Where grave offences are not probed

Assam tops the list with 1,588 cases

Updated - December 04, 2021 11:17 pm IST

Published - June 19, 2013 02:52 am IST - CHENNAI:

The police have refused investigation in 62 murders, 60 rapes, 216 kidnappings/abductions and 60 dacoity/robbery cases across the county last year, according to the latest national crime data published by the National Crime Records Bureau (NCRB)

Though these crimes are considered grave in nature, the table with header ‘Disposal of IPC crime cases by police during 2012’ says a total of 2,854 cases were refused investigation by police. While Assam has topped the list with 1,588 cases, Karnataka, Madhya Pradesh and Gujarat police have refused investigation in 403, 215 and 184 cases respectively.

Tamil Nadu is among 21 States/Union Territories that have recorded zero cases in this column. Interestingly, the Delhi Police have refused investigation in 109 cases. Besides rapes and murders, the police have also refused investigation in 7 dowry deaths, 39 cases of assault on women with an intention to outrage her modesty and 144 deaths caused by negligence.

However, going by the Police Standing Order, which is derived from the provisions of the IPC and the Cr. PC, police can refuse investigation only in some cases: trivial offences, petty thefts (value of stolen property less than Rs. 10 in value), undetected simple cases, civil disputes etc.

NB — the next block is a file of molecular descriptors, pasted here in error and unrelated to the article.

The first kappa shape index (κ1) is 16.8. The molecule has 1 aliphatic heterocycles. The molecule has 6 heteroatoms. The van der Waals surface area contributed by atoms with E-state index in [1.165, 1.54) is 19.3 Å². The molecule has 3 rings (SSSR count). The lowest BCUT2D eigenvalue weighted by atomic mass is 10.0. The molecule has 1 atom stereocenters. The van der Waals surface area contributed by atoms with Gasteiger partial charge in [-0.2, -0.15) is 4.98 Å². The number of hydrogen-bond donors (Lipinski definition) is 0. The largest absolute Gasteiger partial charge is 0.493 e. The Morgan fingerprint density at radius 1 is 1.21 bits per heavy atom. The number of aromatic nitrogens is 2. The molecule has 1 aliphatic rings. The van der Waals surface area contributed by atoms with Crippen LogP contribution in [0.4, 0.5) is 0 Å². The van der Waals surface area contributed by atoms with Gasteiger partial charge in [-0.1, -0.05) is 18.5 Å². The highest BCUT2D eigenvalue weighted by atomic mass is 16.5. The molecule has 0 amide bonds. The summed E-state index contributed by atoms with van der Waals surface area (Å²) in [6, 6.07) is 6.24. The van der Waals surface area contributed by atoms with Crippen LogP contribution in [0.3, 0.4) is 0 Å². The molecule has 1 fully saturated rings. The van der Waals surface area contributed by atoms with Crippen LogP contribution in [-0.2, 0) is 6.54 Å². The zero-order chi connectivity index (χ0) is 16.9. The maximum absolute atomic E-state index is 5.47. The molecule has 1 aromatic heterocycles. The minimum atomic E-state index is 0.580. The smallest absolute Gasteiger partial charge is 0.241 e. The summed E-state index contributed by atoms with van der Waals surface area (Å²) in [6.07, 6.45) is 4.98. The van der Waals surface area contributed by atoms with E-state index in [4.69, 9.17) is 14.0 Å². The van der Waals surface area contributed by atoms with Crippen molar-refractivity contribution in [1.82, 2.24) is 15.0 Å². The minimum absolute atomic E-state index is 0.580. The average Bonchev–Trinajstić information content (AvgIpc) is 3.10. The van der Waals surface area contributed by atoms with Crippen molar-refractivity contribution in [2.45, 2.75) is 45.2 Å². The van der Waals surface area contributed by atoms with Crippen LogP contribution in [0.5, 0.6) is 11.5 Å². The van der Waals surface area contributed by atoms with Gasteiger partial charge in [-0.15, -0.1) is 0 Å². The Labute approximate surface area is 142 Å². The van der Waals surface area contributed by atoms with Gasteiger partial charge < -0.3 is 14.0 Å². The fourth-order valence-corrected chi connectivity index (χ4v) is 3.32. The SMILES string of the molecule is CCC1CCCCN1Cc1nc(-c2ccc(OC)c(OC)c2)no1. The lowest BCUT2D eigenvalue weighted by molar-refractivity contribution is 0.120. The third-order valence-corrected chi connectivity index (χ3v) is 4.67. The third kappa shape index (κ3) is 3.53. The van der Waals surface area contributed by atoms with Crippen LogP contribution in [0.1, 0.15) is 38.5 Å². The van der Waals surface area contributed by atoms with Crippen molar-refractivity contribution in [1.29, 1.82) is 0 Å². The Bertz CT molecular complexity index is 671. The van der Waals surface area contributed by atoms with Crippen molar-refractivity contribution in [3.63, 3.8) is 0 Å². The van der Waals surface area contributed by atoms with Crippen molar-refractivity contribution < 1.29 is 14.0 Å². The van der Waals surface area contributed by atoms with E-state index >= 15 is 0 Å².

Describing the refusal of investigation in grave offences as an “absurdity” of law, PUCL national general secretary V. Suresh said it was the duty of police to register an FIR and investigate whenever a complainant disclosed a cognisable offence.

“There is no question of police refusing to investigate … we have not come across any such provision in law. Refusing to investigate a cognisable offence is unconstitutional and illegal. The fact that the NCRB is publishing this column in its annual reports every year only shows the continuation of an illegality with the complicity of the police and Home department,” Dr. Suresh said.

Calling for standardisation of the NCRB reports, a senior police official said he had written to the agency on a couple of occasions to check the grounds on which police refused investigation. “There seems to be a communication gap. The Police in any State cannot refuse investigation in cognisable offences. The term “investigation refused” has to be defined … it cannot be confused with the charges found false of mistake of fact or law since there is a separate column for that,” he said.

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